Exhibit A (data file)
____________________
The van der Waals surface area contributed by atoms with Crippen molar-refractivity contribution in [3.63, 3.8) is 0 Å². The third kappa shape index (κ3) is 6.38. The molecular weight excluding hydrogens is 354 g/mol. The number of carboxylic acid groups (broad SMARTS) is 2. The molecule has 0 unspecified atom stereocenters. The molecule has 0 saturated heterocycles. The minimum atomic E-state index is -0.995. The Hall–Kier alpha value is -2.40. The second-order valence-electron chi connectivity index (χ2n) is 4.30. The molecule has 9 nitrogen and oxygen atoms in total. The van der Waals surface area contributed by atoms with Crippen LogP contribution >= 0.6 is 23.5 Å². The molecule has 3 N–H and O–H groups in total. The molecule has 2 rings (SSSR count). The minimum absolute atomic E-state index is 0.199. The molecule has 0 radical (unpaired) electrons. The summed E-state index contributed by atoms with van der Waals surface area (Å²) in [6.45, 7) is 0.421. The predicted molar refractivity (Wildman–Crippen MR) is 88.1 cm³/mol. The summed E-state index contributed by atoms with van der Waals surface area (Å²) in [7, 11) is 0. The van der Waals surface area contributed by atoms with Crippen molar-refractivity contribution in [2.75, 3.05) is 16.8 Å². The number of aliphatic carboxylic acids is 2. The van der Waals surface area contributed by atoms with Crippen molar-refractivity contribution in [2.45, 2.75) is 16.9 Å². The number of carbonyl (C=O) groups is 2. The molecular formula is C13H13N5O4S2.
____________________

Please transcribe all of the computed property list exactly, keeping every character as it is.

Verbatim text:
The van der Waals surface area contributed by atoms with Crippen molar-refractivity contribution in [3.63, 3.8) is 0 Å². The third kappa shape index (κ3) is 6.38. The molecular weight excluding hydrogens is 354 g/mol. The number of carboxylic acid groups (broad SMARTS) is 2. The molecule has 0 unspecified atom stereocenters. The molecule has 0 saturated heterocycles. The minimum atomic E-state index is -0.995. The Hall–Kier alpha value is -2.40. The second-order valence-electron chi connectivity index (χ2n) is 4.30. The molecule has 9 nitrogen and oxygen atoms in total. The van der Waals surface area contributed by atoms with Crippen LogP contribution >= 0.6 is 23.5 Å². The molecule has 3 N–H and O–H groups in total. The molecule has 2 rings (SSSR count). The minimum absolute atomic E-state index is 0.199. The molecule has 0 radical (unpaired) electrons. The summed E-state index contributed by atoms with van der Waals surface area (Å²) in [6.45, 7) is 0.421. The predicted molar refractivity (Wildman–Crippen MR) is 88.1 cm³/mol. The summed E-state index contributed by atoms with van der Waals surface area (Å²) in [7, 11) is 0. The van der Waals surface area contributed by atoms with Crippen molar-refractivity contribution in [2.75, 3.05) is 16.8 Å². The number of aliphatic carboxylic acids is 2. The van der Waals surface area contributed by atoms with Crippen molar-refractivity contribution in [2.45, 2.75) is 16.9 Å². The number of carbonyl (C=O) groups is 2. The molecular formula is C13H13N5O4S2.